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The efforts to lift our power generation and electrical grid into the 21st century is a multipronged effort. It needs a new generation mix of low-carbon sources that include hydro, renewables and nuclear, ways to capture carbon that don’t cost a zillion dollars, and ways to make the grid smart.
But battery and storage technologies have had a hard time keeping up. And they are critical for any success in a carbon-constrained world that uses intermittent sources like solar and wind, or that worries about resilience in the face of natural disasters and malicious attempts at sabotage.
This was pressed home this week by the Department of Energy’s decision to build a multimillion-dollar electric grid research complex at the Pacific Northwest National Laboratory. And better, larger batteries are a main component of this research.
Jud Virden, PNNL Associate Lab Director for energy and environment, noted that it took 40 years to get the current lithium-ion batteries to the current state of technology.
We don’t have 40 years to get to the next level. We need do it in 10.
It’s not like we’ve been idle. We just haven’t been wildly successful. Battery technologies do keep getting better. Recently, Jack Goodenough, the inventor of the Li-ion battery, came out with a new fast-charging battery technology using that uses a glass electrode instead of a liquid one, sodium instead of lithium, and may have three times as much energy density as lithium-ion batteries.
And in addition to batteries, we do have other technologies for storing intermittent energy, such thermal energy storage, which allows cooling to be created at night and stored for use the next day during peak times.
At present, the most widely used storage method is pumped hydro storage, which uses surplus electricity to pump water up to a reservoir behind a dam. Later, when demand for energy is high, the stored water is released through turbines in the dam to generate electricity.
Pumped hydro is used in 99% of grid storage today, but there are geologic and environmental constraints on where pumped hydro can be deployed.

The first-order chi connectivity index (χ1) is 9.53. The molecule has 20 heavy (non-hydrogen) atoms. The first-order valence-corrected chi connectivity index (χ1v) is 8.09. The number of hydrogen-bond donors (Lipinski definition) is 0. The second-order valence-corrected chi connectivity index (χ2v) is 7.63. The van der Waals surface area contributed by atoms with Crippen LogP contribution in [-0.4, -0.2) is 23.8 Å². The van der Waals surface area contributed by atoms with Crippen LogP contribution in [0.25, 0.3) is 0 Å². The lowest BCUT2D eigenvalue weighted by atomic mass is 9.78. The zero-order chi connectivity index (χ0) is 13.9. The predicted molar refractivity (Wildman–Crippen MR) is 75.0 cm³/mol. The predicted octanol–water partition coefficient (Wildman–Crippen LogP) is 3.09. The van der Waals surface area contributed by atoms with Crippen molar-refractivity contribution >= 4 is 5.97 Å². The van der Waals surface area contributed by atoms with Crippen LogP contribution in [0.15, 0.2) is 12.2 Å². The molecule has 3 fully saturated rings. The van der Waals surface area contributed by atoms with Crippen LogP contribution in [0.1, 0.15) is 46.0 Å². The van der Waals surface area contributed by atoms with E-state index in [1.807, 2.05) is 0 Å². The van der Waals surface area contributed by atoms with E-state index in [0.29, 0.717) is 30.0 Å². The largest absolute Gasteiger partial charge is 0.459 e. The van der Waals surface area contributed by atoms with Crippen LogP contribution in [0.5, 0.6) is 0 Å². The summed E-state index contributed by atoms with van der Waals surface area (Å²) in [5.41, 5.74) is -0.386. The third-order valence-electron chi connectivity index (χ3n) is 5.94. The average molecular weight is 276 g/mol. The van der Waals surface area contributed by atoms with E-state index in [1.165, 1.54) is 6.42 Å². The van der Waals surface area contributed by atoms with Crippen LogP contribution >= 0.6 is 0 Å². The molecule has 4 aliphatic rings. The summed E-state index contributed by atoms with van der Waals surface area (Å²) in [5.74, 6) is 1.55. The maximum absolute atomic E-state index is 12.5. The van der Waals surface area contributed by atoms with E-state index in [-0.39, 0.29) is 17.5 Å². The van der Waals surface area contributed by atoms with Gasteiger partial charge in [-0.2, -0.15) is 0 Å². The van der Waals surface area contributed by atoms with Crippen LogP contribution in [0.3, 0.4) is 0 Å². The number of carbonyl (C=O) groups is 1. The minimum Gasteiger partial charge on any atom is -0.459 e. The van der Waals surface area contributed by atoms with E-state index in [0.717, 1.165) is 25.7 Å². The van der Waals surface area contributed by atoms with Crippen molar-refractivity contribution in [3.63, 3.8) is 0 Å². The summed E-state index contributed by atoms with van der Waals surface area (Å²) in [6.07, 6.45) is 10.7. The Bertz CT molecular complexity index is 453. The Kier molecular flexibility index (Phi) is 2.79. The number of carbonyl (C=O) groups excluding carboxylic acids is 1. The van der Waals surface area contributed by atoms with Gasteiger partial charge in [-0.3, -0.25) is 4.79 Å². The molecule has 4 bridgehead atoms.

We’ve even looked at other gravity-based energy storage systems, like Advanced Rail Energy Storage, that uses surplus wind and solar energy to move millions of pounds of rock uphill in special electric rail cars that roll back downhill, converting this gravitational potential energy to electricity that goes out onto the grid.
But we really need utility-scale chemical battery storage to deal with rapid intermittency in both generation (renewables) and demand (rapid changes in use throughout the commercial day). These need to be very large but very stable and long-lasting.
Lithium-ion batteries are what we know now. They can pack a lot of energy storage in a small, light battery, making them the battery of choice in small electronics such as laptops and cell phones.
But Li-ion batteries have too short an operating life and have issues such as rapid heat generation. For the near future, they will dominate the small-volume niche such as personal devices and electric vehicles, but for the utility-scale commercial battery market, we need bigger systems that last longer.
The latest technology to emerge is the vanadium redox battery, also known as the vanadium flow battery. And the best one seems to be from WattJoule, especially because their cost is so much lower than other V-flow batteries.
V-flow batteries are fully containerized, non-flammable, compact, reusable over semi-infinite cycles, discharge 100% of the stored energy and do not degrade for more than 20 years. The Earth’s crust has much more vanadium than lithium, and we produce twice as much V as Li each year.
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